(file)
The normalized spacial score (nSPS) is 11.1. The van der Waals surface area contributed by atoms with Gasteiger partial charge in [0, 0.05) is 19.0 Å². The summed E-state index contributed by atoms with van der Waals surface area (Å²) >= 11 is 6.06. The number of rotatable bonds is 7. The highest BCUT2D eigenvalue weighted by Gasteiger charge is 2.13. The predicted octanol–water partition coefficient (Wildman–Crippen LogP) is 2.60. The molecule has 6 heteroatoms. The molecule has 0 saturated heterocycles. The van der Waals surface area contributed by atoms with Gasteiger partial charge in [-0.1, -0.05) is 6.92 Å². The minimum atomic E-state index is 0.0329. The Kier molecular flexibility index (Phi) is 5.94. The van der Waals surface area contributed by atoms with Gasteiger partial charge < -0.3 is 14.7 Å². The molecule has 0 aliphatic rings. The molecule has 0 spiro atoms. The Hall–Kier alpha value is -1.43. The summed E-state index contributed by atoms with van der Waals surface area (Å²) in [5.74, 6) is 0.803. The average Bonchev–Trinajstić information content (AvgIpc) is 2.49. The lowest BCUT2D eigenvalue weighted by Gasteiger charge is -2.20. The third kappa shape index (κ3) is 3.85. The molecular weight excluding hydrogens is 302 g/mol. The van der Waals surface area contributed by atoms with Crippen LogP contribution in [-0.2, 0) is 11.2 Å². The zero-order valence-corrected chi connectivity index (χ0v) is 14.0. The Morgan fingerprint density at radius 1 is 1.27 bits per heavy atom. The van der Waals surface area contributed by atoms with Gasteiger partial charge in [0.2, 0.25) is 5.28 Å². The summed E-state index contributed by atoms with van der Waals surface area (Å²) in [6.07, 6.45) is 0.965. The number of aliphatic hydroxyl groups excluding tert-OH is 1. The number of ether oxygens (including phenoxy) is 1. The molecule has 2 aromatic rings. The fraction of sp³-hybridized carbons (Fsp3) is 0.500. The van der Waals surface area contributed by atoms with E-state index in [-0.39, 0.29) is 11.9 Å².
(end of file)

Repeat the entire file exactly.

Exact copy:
The normalized spacial score (nSPS) is 11.1. The van der Waals surface area contributed by atoms with Gasteiger partial charge in [0, 0.05) is 19.0 Å². The summed E-state index contributed by atoms with van der Waals surface area (Å²) >= 11 is 6.06. The number of rotatable bonds is 7. The highest BCUT2D eigenvalue weighted by Gasteiger charge is 2.13. The predicted octanol–water partition coefficient (Wildman–Crippen LogP) is 2.60. The molecule has 6 heteroatoms. The molecule has 0 saturated heterocycles. The van der Waals surface area contributed by atoms with Gasteiger partial charge in [-0.1, -0.05) is 6.92 Å². The minimum atomic E-state index is 0.0329. The Kier molecular flexibility index (Phi) is 5.94. The van der Waals surface area contributed by atoms with Gasteiger partial charge < -0.3 is 14.7 Å². The molecule has 0 aliphatic rings. The molecule has 0 spiro atoms. The Hall–Kier alpha value is -1.43. The summed E-state index contributed by atoms with van der Waals surface area (Å²) in [5.74, 6) is 0.803. The average Bonchev–Trinajstić information content (AvgIpc) is 2.49. The lowest BCUT2D eigenvalue weighted by Gasteiger charge is -2.20. The third kappa shape index (κ3) is 3.85. The molecular weight excluding hydrogens is 302 g/mol. The van der Waals surface area contributed by atoms with Crippen LogP contribution in [-0.2, 0) is 11.2 Å². The zero-order valence-corrected chi connectivity index (χ0v) is 14.0. The Morgan fingerprint density at radius 1 is 1.27 bits per heavy atom. The van der Waals surface area contributed by atoms with Gasteiger partial charge in [0.2, 0.25) is 5.28 Å². The summed E-state index contributed by atoms with van der Waals surface area (Å²) in [6.07, 6.45) is 0.965. The number of aliphatic hydroxyl groups excluding tert-OH is 1. The number of ether oxygens (including phenoxy) is 1. The molecule has 2 aromatic rings. The fraction of sp³-hybridized carbons (Fsp3) is 0.500. The van der Waals surface area contributed by atoms with E-state index in [-0.39, 0.29) is 11.9 Å².